Benghazi: Fresh clashes in Libya’s oil crescent — the country’s economic heart — undermine an international political push and could complicate efforts to bridge deep-set divisions, analysts say.
Armed groups led by militia leader Ibrahim Jadhran on Thursday attacked two northeastern oil facilities controlled by strongman Khalifa Haftar’s self-styled Libyan National Army.
The violence at the Ras Lanuf and Al-Sidra terminals has caused “catastrophic damage”, according to the National Oil Company.
The flare up comes just weeks after rival Libyan leaders sparked hope of progress for their conflict-wracked nation by agreeing during a French-led summit in Paris to hold nationwide elections in December.
The deal struck by four key powerbrokers — including Haftar and the head of an internationally backed government in Tripoli — was in line with a United Nations plan to stabilise the country.
But scepticism was high from the start and experts say the latest clashes underscore how little the political push has impacted the situation on the ground.
Federica Saini Fasanotti, of the Washington-based Brookings Institute, said there are “two different realities” when it comes to Libya.
“One is made by international agreement, conferences…and many, too many, words in the sky,” she said.
“The other one is made by simple facts on the ground.”
Libya has been gripped by chaos since a NATO-backed uprising toppled and killed dictator Moamer Kadhafi in 2011, with rival administrations and multiple militias vying for control of the oil-rich country.
Haftar supports an administration based in the east, which opposes the internationally recognised government in Tripoli.
Jadhran’s Petroleum Facilities Guard controlled the oil terminals for years following the 2011 ouster of Kadhafi — but they were eventually forced out by the LNA in September 2016.
In a video posted last week on social media, 35-year-old Jadhran — a member of the Al-Magharba tribe, largely based in the oil crescent — said he had formed a new alliance to take the control of the crude corridor.
– ‘High stakes’ –
Despite his absence from the battlefield since 2016, Jadhran “never gave up”, said analyst Fasanotti.
“The stakes are too high because they mean the control of Cyrenaica and its oil,” she said, referring to Libya’s eastern half.
Sources close to the LNA have said an alliance could be in the works between Jadhran and the Benghazi Defence Brigades, made up of Islamist fighters driven from the city east of the oil crescent by Haftar’s forces last summer.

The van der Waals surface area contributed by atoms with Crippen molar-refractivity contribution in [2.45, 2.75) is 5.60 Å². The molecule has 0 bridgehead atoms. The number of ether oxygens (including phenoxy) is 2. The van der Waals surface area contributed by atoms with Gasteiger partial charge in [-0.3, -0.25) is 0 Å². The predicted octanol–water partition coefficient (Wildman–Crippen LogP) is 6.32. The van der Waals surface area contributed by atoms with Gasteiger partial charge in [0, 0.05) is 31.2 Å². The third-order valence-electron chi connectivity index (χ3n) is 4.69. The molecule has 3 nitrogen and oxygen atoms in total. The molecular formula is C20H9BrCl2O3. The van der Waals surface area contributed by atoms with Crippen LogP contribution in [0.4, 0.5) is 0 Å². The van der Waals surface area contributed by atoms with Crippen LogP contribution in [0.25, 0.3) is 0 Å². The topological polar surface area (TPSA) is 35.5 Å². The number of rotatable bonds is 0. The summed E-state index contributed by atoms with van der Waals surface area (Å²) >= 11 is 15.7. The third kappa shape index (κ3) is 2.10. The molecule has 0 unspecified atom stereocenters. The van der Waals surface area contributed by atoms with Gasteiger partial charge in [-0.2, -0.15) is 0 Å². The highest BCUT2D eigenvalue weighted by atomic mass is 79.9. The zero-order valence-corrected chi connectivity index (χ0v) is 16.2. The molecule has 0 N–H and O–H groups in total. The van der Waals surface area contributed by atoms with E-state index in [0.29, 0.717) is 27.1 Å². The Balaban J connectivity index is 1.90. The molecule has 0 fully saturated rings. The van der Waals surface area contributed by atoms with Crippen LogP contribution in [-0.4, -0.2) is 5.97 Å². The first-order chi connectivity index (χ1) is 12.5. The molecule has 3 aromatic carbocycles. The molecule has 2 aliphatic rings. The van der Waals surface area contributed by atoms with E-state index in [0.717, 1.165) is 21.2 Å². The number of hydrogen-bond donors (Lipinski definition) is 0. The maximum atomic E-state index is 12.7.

The LNA has accused its rivals of launching attacks on the oil sites “to ease pressure on terrorists in Derna”, where Haftar’s forces have been battling hardline militias for control of the city since last month.
Despite the Tripoli-based government quickly denouncing the assault, pro-Haftar forces even accused it of plotting the offensive.
For some, suspicions over the latest violence have gone even further.
“The attack… was planned by the intelligence services of states that do not want the return of stability in Libya,” said Tarek el-Jerouchi, a member of the country’s eastern parliament, pointing to Italy, Turkey and Qatar.
“Some states have not welcomed the conclusions of the Paris meeting… especially the decision to set a timetable for presidential and parliamentary elections that could lift Libya out of its current crisis,” he said.
– ‘Two different realities’ –
The resumption of fighting near the terminals — already damaged by violence in 2016 and 2017 — is also yet another blow to Libya’s tattered economy, as Libyans struggle with low wages and price hikes.
Oil expert Saad al-Fessi called it a “dangerous setback for the oil sector, which has recently managed to recover with a significant increase in production”.
The NOC halted exports on Thursday from the two damaged terminals.
The firm’s chief, Mustafa Sanalla, said Wednesday the clashes had cause oil output to drop by 450,000 barrels — nearly half the national production.
Libya’s economy relies heavily on oil, with production at 1.6 million barrels per day under Kadhafi.
His ouster saw production fall to about 20 percent of that level, before recovering to more than one million barrels per day by the end of 2017.